Sangeeta Rai demanded to know why a retirement age of 60 was stipulated for them if they were social workers. Shanti Sharma, a worker from Delhi, asked why they were denied government employee status when they were entrusted with almost every government responsibility at the village level. She said: "They should give us minimum wages and should not retire us forcibly. We do the work for 10 to 20 registers, including immunisation under the pulse polio programme. We get no holiday or leave apart from the statutory government holidays. Worse still, we are summoned at any time." The majority of the complaints from the agitating workers related to inadequate and irregular payment of honoraria and long working hours. Shanti and Rajwanti from Faridabad in Haryana are well into their late fifties. They wonder why the government was keen on retiring them. They said they even had to take the blame for the bad ration supplied to the centres.
Malti, also from Faridabad, who had left her minor children with a neighbour so that she could participate in the hunger strike, asked: "How are we to manage with Rs.600 a month especially when there are school-going children?" Bharati Deba, a tribal woman from Assam, said successive governments in her State never enhanced the honoraria for anganwadi workers. The only contribution that came was from the Central government - Rs.1,000 for the worker and Rs.500 for the helper. She said while the State government argued that it was cash-strapped, it gave diaries to pre-school children.
In some other States, the federation managed to get the governments to contribute towards the honoraria for both categories of workers. In West Bengal, the Left Front government has a social security scheme for unorganised workers.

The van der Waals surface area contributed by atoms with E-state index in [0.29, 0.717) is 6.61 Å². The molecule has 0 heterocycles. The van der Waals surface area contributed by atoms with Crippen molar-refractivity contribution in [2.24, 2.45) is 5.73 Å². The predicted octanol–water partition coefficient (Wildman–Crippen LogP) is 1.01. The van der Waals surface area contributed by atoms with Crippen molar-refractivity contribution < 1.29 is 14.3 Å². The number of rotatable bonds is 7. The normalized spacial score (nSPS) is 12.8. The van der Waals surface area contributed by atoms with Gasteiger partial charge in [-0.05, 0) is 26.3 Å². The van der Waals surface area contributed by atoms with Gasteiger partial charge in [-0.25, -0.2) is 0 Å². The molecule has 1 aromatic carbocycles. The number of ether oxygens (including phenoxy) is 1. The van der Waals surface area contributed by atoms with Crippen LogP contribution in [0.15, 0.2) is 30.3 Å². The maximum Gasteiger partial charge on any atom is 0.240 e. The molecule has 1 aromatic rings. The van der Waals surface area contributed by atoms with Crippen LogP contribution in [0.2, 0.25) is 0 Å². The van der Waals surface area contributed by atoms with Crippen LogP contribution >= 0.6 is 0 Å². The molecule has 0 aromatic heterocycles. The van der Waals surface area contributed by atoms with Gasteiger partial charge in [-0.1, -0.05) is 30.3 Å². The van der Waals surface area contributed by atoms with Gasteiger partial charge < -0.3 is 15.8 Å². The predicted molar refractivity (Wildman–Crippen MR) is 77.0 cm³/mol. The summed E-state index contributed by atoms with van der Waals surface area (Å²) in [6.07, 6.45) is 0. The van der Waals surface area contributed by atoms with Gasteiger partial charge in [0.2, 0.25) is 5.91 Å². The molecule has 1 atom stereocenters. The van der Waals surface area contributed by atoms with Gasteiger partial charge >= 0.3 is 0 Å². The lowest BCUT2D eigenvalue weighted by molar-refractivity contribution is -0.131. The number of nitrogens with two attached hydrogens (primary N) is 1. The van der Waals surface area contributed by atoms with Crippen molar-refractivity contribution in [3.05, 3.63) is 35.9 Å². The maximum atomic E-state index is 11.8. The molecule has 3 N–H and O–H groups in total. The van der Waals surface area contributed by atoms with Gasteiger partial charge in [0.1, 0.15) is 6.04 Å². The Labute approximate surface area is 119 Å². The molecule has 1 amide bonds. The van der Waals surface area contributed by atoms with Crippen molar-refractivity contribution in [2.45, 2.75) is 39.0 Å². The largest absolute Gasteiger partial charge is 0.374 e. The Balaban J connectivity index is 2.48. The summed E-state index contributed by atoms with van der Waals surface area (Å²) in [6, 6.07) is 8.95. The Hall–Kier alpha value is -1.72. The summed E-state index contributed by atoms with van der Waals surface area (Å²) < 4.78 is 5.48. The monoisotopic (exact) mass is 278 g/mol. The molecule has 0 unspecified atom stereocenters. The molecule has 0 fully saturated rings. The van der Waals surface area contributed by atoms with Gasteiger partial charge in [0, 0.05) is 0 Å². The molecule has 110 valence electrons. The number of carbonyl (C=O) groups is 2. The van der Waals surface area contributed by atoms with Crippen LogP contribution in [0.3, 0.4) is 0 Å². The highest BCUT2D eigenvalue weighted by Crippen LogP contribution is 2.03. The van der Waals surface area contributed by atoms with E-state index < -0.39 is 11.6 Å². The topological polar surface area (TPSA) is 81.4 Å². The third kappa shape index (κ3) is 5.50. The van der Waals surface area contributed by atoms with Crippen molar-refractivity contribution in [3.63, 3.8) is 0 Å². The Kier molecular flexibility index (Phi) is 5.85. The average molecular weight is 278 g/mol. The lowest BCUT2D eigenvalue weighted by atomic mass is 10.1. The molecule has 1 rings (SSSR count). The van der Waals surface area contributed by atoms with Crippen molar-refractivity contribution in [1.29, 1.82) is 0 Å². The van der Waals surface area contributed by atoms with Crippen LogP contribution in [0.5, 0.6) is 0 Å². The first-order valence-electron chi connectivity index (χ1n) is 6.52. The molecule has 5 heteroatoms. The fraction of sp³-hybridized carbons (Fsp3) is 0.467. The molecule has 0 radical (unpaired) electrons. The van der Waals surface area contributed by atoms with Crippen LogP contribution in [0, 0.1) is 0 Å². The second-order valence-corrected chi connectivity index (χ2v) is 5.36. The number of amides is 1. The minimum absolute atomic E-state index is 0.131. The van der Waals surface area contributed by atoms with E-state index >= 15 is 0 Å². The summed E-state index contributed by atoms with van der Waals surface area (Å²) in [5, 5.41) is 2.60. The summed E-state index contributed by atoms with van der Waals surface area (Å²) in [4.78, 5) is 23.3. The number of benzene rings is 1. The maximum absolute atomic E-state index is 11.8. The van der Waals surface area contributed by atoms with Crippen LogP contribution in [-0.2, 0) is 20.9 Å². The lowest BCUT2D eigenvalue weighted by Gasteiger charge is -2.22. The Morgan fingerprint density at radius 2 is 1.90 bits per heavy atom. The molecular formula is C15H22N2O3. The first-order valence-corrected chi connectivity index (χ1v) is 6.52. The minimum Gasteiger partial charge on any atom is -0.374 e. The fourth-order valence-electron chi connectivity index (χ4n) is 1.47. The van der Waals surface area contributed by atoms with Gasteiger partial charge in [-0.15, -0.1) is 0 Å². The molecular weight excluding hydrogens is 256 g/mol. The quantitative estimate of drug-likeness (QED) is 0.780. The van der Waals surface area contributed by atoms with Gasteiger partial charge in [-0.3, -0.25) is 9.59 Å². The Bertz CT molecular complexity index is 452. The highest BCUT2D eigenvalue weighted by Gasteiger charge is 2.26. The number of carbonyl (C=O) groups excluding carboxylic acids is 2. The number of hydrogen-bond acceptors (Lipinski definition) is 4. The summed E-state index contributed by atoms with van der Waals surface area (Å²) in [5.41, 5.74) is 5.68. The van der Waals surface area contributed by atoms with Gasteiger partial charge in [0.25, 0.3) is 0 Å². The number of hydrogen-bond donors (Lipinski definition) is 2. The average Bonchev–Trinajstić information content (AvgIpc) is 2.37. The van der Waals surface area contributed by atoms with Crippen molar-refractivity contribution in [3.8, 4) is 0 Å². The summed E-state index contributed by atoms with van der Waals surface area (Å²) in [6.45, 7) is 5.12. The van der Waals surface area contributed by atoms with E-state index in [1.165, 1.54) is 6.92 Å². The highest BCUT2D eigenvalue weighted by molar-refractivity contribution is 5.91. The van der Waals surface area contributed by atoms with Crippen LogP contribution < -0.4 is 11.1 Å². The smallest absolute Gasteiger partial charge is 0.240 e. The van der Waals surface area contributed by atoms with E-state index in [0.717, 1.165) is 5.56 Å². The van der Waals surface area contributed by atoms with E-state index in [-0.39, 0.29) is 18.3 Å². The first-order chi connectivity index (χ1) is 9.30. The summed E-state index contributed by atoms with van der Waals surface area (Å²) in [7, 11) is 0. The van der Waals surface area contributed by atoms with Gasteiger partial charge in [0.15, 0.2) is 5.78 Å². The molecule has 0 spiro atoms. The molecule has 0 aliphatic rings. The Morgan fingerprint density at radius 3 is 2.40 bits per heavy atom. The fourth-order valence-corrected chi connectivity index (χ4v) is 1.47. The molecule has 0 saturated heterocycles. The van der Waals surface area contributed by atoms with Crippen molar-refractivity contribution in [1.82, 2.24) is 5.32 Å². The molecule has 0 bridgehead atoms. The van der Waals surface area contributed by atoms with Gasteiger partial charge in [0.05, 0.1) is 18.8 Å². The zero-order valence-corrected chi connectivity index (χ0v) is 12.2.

In States where there is some semblance of implementation of labour laws for the unorganised sector, anganwadi workers and helpers are given three months of maternity leave for the birth of up to two children.
Are the anganwadi workers asking for too much? In a 2006 study by the National Institute of Public Cooperation and Child Development commissioned by the Ministry for Women and Child Development, it is observed that the ICDS scheme has performed considerably well. Its comprehensive intervention programme with a child-centred approach, respecting all cultural patterns and diversity has served as an instrument of change to bridge social inequalities. On anganwadi workers, the study notes that 62 per cent of the sample had more than 10 years' experience and that those who benefited most from the scheme are from the backward classes and the Scheduled Castes. In some States and Union Territories, more than 90 per cent of the children avail themselves of supplementary nutrition. On an average, 37 per cent of children are enrolled in pre-school education, which signifies that the workers have made positive efforts to bring children from the deprived sections to the centres so that they can make full use of the nutrition and health services.
Nearly 76.2 per cent of the pregnant mothers had received tetatnus toxoid immunisation and the records of all vaccinations were maintained properly by the anganwadi centres, says the study. The institute had conducted a similar study in 1992.
The latest study reveals that the overall coverage of beneficiaries under supplementary nutrition has increased substantially and a significant reduction has been found in the percentage of low-birth-weight babies and malnourished children. It recommends the augmentation of finances to the ICDS so as to release in time the honorarium to the workers.
The study observes that in view of the important cause the ICDS programme has taken up, higher allocations should be considered as an investment and not an expenditure. The least the government can do is to accept the recommendations.